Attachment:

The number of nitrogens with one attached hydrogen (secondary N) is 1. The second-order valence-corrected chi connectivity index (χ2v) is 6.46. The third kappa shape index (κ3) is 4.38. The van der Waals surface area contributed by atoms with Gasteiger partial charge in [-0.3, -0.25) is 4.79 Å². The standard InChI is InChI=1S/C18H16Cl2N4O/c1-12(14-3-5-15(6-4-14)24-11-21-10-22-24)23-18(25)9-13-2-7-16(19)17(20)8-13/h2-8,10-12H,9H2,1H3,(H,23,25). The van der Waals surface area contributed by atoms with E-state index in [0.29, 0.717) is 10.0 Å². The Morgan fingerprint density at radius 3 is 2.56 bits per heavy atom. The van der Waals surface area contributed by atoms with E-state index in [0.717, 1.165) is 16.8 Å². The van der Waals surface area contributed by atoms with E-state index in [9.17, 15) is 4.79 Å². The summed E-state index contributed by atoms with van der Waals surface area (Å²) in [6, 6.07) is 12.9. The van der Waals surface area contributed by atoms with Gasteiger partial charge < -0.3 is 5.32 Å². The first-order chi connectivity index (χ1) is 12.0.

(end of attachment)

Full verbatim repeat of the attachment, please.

The number of nitrogens with one attached hydrogen (secondary N) is 1. The second-order valence-corrected chi connectivity index (χ2v) is 6.46. The third kappa shape index (κ3) is 4.38. The van der Waals surface area contributed by atoms with Gasteiger partial charge in [-0.3, -0.25) is 4.79 Å². The standard InChI is InChI=1S/C18H16Cl2N4O/c1-12(14-3-5-15(6-4-14)24-11-21-10-22-24)23-18(25)9-13-2-7-16(19)17(20)8-13/h2-8,10-12H,9H2,1H3,(H,23,25). The van der Waals surface area contributed by atoms with E-state index in [0.29, 0.717) is 10.0 Å². The Morgan fingerprint density at radius 3 is 2.56 bits per heavy atom. The van der Waals surface area contributed by atoms with E-state index in [0.717, 1.165) is 16.8 Å². The van der Waals surface area contributed by atoms with E-state index in [9.17, 15) is 4.79 Å². The summed E-state index contributed by atoms with van der Waals surface area (Å²) in [6, 6.07) is 12.9. The van der Waals surface area contributed by atoms with Gasteiger partial charge < -0.3 is 5.32 Å². The first-order chi connectivity index (χ1) is 12.0.